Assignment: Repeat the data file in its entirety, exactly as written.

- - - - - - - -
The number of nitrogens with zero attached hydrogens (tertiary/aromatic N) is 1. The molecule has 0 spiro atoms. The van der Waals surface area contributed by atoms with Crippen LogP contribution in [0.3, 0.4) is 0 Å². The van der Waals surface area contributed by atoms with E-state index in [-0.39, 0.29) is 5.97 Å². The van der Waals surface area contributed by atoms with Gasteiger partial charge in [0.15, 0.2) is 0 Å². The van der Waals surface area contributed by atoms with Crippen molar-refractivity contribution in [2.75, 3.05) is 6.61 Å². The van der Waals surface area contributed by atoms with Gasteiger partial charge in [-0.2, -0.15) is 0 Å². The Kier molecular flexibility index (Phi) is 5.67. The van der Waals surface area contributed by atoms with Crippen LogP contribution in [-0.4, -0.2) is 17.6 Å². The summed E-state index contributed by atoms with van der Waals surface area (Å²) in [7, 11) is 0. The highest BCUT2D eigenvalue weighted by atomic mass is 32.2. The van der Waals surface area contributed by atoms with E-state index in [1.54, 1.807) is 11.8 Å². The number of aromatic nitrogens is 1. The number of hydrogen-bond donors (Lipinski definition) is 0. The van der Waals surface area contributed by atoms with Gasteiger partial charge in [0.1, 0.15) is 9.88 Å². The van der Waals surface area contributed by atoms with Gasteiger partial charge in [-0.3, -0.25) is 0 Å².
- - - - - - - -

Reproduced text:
The number of nitrogens with zero attached hydrogens (tertiary/aromatic N) is 1. The molecule has 0 spiro atoms. The van der Waals surface area contributed by atoms with Crippen LogP contribution in [0.3, 0.4) is 0 Å². The van der Waals surface area contributed by atoms with E-state index in [-0.39, 0.29) is 5.97 Å². The van der Waals surface area contributed by atoms with Gasteiger partial charge in [0.15, 0.2) is 0 Å². The van der Waals surface area contributed by atoms with Crippen molar-refractivity contribution in [2.75, 3.05) is 6.61 Å². The van der Waals surface area contributed by atoms with Gasteiger partial charge in [-0.2, -0.15) is 0 Å². The Kier molecular flexibility index (Phi) is 5.67. The van der Waals surface area contributed by atoms with Crippen LogP contribution in [-0.4, -0.2) is 17.6 Å². The summed E-state index contributed by atoms with van der Waals surface area (Å²) in [7, 11) is 0. The highest BCUT2D eigenvalue weighted by atomic mass is 32.2. The van der Waals surface area contributed by atoms with E-state index in [1.54, 1.807) is 11.8 Å². The number of aromatic nitrogens is 1. The number of hydrogen-bond donors (Lipinski definition) is 0. The van der Waals surface area contributed by atoms with Gasteiger partial charge in [0.1, 0.15) is 9.88 Å². The van der Waals surface area contributed by atoms with Gasteiger partial charge in [-0.3, -0.25) is 0 Å².